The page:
The latest reports say that over 140, 000 people are devastatingly positioned in Japan to be affected by potential radiation leaks from the nearby Nuclear Plant. Japanese officials have ordered these 140, 000 folks to seal their homes and stay inside – protecting themselves from the dangers of the leaking radiation.
This on top of the rising death toll from the tsunami and 8.9 earthquake that crippled Japan this past Friday leads to more questions than answers. Undoubtedly those questions at the forefront of the mind include: How could this happen? Did God let this happen? What can I do to help? What can anyone do to help?
I, personally, am struck by questions of priority. While I sit and banter back and forth about questions surrounding politics, new books releases (Love Wins particularly comes to mind), and charity dinners, countless sisters and brothers in Japan are suffering in unexplainable circumstances. Could there be a sharper contrast?
Numbers continue to fill the screen: 10, 000 people estimated to have been killed, 450, 000 are in temporary shelters, millions are living on little food and water. Faces soon join them: faces of children left stranded and alone, families torn apart by the unexpected and sudden disaster, and land drowning under water displaced from its preordained location. Before and after shots paint disturbing glimpses into the immediate and catastrophic realities of the earthquake and tsunami.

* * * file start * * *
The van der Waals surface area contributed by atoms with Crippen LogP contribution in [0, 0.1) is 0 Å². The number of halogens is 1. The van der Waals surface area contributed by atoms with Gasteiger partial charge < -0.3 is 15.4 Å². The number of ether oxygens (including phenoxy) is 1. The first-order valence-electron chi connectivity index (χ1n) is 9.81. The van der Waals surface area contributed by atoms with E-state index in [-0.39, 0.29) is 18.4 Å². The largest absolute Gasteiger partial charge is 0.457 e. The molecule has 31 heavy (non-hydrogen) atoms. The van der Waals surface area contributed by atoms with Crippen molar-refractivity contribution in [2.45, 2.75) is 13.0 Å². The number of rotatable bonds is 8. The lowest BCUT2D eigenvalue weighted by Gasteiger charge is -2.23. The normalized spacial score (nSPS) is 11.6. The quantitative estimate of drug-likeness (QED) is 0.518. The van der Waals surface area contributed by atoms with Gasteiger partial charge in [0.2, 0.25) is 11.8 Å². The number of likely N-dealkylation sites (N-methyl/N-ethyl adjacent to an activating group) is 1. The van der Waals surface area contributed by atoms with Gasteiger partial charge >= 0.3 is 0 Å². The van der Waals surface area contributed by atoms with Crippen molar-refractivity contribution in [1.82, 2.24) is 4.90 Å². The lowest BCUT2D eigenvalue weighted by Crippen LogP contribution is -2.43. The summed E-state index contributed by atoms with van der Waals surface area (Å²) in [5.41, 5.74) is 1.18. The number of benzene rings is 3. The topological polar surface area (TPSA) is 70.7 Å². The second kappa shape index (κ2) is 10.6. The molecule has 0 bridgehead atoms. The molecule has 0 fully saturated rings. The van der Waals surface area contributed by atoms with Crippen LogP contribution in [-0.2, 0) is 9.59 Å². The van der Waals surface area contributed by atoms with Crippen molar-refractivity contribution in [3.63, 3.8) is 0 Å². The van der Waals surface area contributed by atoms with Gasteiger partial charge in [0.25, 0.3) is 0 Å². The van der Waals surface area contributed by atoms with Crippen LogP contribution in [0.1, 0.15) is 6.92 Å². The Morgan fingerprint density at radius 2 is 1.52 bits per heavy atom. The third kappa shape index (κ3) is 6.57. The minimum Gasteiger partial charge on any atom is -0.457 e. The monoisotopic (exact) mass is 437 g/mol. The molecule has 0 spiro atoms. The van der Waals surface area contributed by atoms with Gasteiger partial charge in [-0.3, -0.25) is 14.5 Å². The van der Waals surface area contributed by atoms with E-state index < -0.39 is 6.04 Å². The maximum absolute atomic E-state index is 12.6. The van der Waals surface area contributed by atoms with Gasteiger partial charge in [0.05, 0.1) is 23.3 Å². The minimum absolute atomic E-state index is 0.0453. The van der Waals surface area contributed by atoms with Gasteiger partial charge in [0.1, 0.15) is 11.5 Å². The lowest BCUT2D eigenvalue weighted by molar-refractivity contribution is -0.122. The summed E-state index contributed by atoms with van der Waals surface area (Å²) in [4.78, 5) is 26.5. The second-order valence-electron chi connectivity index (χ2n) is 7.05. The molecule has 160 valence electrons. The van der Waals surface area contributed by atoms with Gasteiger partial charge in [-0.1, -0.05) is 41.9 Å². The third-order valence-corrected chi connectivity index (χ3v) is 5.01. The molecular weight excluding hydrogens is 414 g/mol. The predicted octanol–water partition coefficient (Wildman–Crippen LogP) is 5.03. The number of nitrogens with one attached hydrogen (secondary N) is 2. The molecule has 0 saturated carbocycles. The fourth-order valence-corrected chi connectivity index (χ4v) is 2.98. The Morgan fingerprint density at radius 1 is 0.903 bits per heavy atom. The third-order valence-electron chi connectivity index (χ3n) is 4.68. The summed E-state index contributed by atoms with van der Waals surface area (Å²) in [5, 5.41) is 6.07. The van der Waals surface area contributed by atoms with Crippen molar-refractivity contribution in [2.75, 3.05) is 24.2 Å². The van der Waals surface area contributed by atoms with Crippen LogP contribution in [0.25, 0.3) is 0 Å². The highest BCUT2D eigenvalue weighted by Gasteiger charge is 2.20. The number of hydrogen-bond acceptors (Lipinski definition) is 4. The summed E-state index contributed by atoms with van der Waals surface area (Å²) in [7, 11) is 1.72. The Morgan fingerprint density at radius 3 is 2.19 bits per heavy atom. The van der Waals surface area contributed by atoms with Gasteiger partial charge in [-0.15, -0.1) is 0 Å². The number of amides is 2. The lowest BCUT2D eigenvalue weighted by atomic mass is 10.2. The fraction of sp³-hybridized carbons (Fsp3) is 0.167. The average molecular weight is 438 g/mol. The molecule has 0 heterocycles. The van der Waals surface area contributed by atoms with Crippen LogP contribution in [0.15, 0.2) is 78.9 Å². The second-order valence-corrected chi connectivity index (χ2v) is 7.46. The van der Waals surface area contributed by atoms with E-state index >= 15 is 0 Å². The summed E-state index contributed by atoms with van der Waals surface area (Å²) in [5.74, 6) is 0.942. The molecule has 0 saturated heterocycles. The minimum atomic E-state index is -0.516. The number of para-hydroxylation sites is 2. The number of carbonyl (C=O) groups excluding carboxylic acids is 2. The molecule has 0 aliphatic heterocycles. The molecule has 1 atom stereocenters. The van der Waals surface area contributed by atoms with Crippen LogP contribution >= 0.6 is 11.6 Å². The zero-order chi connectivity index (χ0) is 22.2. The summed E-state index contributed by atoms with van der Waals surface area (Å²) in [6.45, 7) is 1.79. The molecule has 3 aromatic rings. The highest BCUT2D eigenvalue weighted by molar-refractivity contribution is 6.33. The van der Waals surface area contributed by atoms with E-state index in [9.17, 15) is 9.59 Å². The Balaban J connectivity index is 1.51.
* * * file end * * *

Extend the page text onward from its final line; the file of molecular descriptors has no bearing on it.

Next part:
And now there is a nuclear meltdown.
As the world continues to spin we must not forget about our sisters and brothers in Japan. We must be in continual prayer and acute awareness about those ways in which we can be the hands and feet of Christ in this situation. But we must also not overlook the suffering and devastation that exists from this situation. Too often, evangelicals turn suffering into a chance for evangelism. Such an equation does not equal God’s favor but instead replaces the much needed suffering with a forced smile.
Now is not the time for pundit complaints about the misuse of creation. While there may well be truth in the dangers of nuclear power plants and their impact on creation and humanity, now is not the time to escalate this debate. At this time the people of Japan and their current suffering are the focus.
Please be in continual prayer for Japan. Please be in continual prayer for all those around the world that, whether yesterday or throughout their lives, have been hungry and in need. Please be in prayer for opportunities to mourn with those who mourn and suffer with those who suffer.
We do not have answers now, nor may we ever have answers. May our prayers be not for answers but for comfort to those suffering and in pain. May our prayers not cease.